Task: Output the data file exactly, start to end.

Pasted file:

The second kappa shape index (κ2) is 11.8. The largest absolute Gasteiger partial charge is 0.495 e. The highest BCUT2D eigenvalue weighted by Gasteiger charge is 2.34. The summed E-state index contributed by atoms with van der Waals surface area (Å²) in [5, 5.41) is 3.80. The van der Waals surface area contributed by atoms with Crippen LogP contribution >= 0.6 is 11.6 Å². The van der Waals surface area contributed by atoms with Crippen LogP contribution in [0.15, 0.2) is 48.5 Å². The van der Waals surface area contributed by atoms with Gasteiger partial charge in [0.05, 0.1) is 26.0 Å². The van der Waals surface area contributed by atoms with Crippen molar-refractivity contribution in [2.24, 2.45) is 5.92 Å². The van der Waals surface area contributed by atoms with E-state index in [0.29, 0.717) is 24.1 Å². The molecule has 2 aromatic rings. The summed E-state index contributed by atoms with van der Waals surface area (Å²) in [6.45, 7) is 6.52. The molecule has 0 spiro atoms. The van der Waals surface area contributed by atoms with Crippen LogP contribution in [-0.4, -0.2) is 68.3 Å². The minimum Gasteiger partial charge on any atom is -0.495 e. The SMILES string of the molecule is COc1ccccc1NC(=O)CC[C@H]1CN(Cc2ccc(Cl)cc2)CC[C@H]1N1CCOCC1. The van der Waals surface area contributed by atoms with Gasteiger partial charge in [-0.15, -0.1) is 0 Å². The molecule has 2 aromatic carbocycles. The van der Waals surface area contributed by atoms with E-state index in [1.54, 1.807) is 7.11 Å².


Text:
The second kappa shape index (κ2) is 11.8. The largest absolute Gasteiger partial charge is 0.495 e. The highest BCUT2D eigenvalue weighted by Gasteiger charge is 2.34. The summed E-state index contributed by atoms with van der Waals surface area (Å²) in [5, 5.41) is 3.80. The van der Waals surface area contributed by atoms with Crippen LogP contribution >= 0.6 is 11.6 Å². The van der Waals surface area contributed by atoms with Crippen LogP contribution in [0.15, 0.2) is 48.5 Å². The van der Waals surface area contributed by atoms with Gasteiger partial charge in [0.05, 0.1) is 26.0 Å². The van der Waals surface area contributed by atoms with Crippen molar-refractivity contribution in [2.24, 2.45) is 5.92 Å². The van der Waals surface area contributed by atoms with E-state index in [0.29, 0.717) is 24.1 Å². The molecule has 2 aromatic rings. The summed E-state index contributed by atoms with van der Waals surface area (Å²) in [6.45, 7) is 6.52. The molecule has 0 spiro atoms. The van der Waals surface area contributed by atoms with Crippen LogP contribution in [-0.4, -0.2) is 68.3 Å². The minimum Gasteiger partial charge on any atom is -0.495 e. The SMILES string of the molecule is COc1ccccc1NC(=O)CC[C@H]1CN(Cc2ccc(Cl)cc2)CC[C@H]1N1CCOCC1. The van der Waals surface area contributed by atoms with Gasteiger partial charge in [-0.15, -0.1) is 0 Å². The molecule has 2 aromatic carbocycles. The van der Waals surface area contributed by atoms with E-state index in [1.54, 1.807) is 7.11 Å².